These activities within the United Nations need to inform the post-Rio Agreements in keeping with the principle of the indivisibility of economic development, peace and environmental protection. This strengthens the affirmation of the welfare of peoples at the heart of sustainable development.

A declaration on the rights of Indigenous Peoples can provide some urgently needed standards for the actions of governments, business, development agencies and financial institutions in the difficult times ahead of us. These are needed to moderate the actions of mining and oil exploration corporations, logging interests, large infrastructure projects, pharmaceutical and biotechnological companies operating without regard for indigenous rights, and who are among the worst transgressors of sustainable development.

At the national level, where the more difficult negotiations are taking place between governments and indigenous peoples, such standards can encourage the just and equitable settlements that will strengthen the inclusion and participation of the presently marginalized members of society in any national plans.

At a local level, it will give heart to heroic but highly imbalanced struggles of indigenous peoples to win the respect of dominant societies, live with the integrity of our cultures and continuing relationship with our lands.

In the next five years, one concrete criterion for measuring progress in the realization of Agenda 21 and the other Rio Agreements can be the concrete actions undertaken to respect and work with indigenous peoples for sustainable development.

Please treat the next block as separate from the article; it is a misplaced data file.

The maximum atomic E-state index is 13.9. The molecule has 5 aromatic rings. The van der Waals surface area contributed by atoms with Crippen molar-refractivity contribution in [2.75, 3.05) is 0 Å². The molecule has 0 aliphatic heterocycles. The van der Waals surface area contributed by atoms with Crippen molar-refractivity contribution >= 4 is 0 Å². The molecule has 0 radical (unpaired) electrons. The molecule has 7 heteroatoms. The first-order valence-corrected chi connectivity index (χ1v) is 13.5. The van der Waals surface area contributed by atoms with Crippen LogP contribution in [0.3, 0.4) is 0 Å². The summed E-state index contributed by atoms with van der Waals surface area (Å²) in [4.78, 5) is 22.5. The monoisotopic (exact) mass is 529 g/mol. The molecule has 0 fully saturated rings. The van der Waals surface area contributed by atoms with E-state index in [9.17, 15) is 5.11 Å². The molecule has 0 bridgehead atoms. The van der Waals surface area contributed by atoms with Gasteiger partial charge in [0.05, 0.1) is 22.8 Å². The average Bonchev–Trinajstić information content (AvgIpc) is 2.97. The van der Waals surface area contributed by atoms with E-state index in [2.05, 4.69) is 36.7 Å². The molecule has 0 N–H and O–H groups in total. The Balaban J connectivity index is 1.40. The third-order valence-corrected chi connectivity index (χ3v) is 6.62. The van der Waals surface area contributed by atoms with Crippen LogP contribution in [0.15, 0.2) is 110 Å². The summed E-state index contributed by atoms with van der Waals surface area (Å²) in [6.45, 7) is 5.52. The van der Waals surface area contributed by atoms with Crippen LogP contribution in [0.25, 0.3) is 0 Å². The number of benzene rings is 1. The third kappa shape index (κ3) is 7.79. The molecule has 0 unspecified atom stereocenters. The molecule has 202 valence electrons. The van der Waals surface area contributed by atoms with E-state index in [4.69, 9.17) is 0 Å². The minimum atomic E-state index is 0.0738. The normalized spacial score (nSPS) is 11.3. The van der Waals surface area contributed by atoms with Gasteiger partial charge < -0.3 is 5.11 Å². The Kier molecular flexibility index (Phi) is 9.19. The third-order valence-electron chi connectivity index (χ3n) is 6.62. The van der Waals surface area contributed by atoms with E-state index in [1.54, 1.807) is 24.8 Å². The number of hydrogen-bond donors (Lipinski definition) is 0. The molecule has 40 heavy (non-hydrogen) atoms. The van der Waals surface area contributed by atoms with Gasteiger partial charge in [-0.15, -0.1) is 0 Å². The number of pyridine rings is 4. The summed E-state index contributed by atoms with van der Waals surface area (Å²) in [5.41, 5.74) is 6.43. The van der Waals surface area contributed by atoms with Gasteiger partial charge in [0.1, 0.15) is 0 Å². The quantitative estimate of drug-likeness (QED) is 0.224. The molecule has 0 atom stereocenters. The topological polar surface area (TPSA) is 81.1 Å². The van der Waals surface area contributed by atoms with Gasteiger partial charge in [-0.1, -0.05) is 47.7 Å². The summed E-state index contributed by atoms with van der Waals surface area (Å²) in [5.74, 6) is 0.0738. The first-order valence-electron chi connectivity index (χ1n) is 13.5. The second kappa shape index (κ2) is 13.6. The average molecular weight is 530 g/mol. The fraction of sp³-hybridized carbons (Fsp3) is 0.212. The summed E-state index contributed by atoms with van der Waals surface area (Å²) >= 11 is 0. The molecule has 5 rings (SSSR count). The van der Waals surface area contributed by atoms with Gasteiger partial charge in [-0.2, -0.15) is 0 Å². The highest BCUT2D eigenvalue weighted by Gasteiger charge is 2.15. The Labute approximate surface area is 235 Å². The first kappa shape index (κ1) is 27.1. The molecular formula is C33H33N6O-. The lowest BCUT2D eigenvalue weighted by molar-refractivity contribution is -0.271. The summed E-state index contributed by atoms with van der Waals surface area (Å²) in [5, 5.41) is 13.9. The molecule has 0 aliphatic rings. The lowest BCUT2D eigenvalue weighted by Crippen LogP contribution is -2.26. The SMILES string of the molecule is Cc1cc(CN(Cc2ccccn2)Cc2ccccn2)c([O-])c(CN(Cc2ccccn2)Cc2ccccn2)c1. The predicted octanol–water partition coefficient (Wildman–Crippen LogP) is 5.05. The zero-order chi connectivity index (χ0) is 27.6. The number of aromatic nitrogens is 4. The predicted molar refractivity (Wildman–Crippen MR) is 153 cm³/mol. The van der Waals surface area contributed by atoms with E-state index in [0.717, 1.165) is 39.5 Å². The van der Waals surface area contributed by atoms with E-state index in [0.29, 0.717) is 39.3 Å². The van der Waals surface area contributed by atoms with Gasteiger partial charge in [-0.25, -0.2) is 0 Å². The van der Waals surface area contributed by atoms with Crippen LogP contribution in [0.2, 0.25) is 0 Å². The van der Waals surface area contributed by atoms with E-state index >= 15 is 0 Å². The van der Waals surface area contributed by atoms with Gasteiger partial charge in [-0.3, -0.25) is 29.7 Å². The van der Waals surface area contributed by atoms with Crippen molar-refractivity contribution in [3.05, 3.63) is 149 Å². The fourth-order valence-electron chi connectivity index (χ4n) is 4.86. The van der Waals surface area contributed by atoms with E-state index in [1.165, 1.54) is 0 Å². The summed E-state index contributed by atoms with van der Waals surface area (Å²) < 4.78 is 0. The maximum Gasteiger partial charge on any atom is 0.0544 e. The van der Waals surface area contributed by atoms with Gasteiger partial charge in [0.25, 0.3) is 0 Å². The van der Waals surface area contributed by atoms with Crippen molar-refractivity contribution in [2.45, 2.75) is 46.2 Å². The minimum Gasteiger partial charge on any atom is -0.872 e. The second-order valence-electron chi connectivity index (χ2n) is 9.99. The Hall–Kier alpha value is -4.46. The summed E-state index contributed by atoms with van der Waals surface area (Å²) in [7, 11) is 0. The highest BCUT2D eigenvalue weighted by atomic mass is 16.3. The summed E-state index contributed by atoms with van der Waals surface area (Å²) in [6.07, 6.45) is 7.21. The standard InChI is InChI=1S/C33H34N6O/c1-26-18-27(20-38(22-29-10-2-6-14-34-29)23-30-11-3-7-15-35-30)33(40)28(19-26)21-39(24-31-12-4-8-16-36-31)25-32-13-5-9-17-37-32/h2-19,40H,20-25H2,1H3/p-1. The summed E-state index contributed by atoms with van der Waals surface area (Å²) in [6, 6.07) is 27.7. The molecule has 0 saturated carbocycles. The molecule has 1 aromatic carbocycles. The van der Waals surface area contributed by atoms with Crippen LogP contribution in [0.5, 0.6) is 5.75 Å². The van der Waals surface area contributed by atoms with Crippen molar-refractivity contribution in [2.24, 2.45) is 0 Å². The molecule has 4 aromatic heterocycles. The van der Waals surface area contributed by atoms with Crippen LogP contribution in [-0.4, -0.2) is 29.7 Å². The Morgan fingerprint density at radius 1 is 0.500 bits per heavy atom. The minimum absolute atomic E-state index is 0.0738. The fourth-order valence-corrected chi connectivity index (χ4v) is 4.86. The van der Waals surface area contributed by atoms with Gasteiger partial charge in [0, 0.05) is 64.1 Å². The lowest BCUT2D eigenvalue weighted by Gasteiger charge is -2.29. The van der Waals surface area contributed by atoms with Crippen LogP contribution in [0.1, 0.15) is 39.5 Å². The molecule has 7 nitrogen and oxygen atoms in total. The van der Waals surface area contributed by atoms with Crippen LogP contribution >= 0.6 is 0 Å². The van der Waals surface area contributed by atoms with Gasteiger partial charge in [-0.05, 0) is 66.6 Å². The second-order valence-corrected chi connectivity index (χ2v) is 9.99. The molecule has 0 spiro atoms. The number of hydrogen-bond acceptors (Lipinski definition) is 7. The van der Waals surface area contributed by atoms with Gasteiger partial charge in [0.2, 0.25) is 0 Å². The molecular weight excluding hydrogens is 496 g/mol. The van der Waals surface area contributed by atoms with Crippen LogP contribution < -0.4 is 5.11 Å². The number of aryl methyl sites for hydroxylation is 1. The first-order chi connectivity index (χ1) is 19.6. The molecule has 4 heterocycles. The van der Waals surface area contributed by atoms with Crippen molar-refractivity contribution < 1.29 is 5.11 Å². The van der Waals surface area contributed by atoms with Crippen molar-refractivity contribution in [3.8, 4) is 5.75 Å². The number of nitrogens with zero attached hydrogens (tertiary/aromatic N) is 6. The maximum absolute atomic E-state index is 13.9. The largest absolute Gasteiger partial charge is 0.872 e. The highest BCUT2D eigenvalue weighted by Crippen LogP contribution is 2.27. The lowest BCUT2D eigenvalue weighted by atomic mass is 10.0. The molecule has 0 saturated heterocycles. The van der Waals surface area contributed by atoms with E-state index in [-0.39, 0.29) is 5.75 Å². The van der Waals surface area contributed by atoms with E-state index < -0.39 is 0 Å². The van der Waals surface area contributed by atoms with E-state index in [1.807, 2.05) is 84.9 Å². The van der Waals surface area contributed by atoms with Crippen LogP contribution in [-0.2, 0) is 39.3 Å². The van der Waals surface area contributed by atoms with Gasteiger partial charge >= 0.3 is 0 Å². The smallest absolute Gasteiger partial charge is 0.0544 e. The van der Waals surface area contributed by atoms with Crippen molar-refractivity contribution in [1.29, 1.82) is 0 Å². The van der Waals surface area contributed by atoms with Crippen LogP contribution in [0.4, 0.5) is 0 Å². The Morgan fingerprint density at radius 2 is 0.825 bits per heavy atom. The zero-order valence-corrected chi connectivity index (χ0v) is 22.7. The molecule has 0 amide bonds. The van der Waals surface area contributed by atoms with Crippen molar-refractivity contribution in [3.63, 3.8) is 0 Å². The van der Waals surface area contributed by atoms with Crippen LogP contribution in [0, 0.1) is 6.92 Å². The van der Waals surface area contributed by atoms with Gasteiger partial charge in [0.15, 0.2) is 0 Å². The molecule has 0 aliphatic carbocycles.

I look forward to future Agenda 21 reports on the progress being made in the following measures:

1. Securing the demarcation and recognition of indigenous peoples' territories and the control and management of their ancestral lands;

2. The enrichment of Agenda 21, the Forest Principles and the Convention on Biological Diversity to give greater attention to promoting cultural diversity and the protection of the heritage of indigenous peoples; including mechanisms to protect and promote indigenous cultural and intellectual rights;

3. Permanent mechanisms under the Commission on Sustainable Development for the participation of Indigenous Peoples and shared decision-making with other major groups;

4. Recognition of the Leticia Declaration and Proposals for Action as guidelines for the inclusion of indigenous peoples in local and national sustainable development plans; and the full and equal participation of indigenous peoples in the future forest policy process;

5. UNGASS to give its full support for the adoption of the UN Declaration on the Rights of Indigenous Peoples and the establishment of a UN Permanent Forum for Indigenous Peoples as important prerequisites for the implementation of the Rio Agreements and the goals of UN Decade for Indigenous Peoples.

In the past five years, I have sensed a growing acknowledgment of indigenous peoples by all other sectors of society involved in the quest for sustainable development. This can only herald better times for all our children.

I give my thanks to the UN General Assembly for hearing us on this occasion.

I thank you all.